- Choose your fonts and add your text
- Choose your colors
- Download your YouTube thumbnail and upload it to the video platform of your choice
Adobe Spark YouTube Thumbnail Generator
- Choose whether you want to create a thumbnail for Facebook or YouTube
- Upload a photo or choose from the free stock imagery
- Edit the text and change fonts and colors
- Download your thumbnail and upload it to the video platform of your choice
Now that you know how to make video thumbnail images, here’s how to add them to your videos.
How to Change the Thumbnail on a YouTube Video
The recommended YouTube thumbnail dimensions are 1280 x 720 pixels. To add one:
- On a new video: From the upload video screen, scroll down to Thumbnail and click Upload Thumbnail
- For an existing video: Select the video from your channel, click the blue Edit Video button, scroll down to Thumbnail and click Upload Thumbnail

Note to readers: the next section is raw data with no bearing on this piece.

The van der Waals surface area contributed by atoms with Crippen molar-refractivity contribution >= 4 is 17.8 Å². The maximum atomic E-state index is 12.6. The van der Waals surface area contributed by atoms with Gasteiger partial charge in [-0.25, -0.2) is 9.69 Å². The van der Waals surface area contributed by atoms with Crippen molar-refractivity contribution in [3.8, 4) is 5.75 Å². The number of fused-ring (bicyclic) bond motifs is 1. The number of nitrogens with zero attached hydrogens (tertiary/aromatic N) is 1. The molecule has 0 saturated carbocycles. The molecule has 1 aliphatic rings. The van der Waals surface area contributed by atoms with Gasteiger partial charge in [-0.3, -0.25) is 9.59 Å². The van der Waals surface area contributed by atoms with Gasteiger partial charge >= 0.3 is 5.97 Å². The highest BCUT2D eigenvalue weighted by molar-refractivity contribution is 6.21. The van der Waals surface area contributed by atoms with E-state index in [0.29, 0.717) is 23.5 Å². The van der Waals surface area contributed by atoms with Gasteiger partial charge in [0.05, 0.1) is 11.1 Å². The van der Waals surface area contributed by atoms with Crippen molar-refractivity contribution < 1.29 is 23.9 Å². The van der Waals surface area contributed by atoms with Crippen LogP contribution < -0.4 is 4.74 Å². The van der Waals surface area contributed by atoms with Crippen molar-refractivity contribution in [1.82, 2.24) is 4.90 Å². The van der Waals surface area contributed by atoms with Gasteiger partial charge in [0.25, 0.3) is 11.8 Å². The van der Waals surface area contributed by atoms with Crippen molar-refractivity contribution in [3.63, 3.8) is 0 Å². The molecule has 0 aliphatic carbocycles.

How to Change the Thumbnail on a Facebook Video
The recommended Facebook video thumbnail size is 1200 x 628 pixels. To add one:
- On a new video: From the Add Video screen, click Thumbnail in the right column, then scroll down to custom image and click Add Image
- For an existing video: Select the video on your page and click the three dots icon at the bottom right, then click Edit Video
How to Add a Custom Thumbnail on Vidyard
Upload the highest resolution image possible for your thumbnail and Vidyard will automatically resize it to fit the player.
- From the Vidyard dashboard, click Content, then Players
- Hover the cursor over a player and click Thumbnail
- Click + Upload New
The free version of Vidyard offers four options for setting your thumbnail. Simply click on your desired option on the edit page to set your thumbnail.
- Static Thumbnail—Vidyard will automatically set a still image from your video as the video thumbnail
- Animated Thumbnail—Vidyard will automatically generate an animated GIF of a clip from your video to use as the video thumbnail
- Custom Thumbnail: Upload—Choose an image from your computer to set as the thumbnail (Vidyard will automatically resize it to fit your player)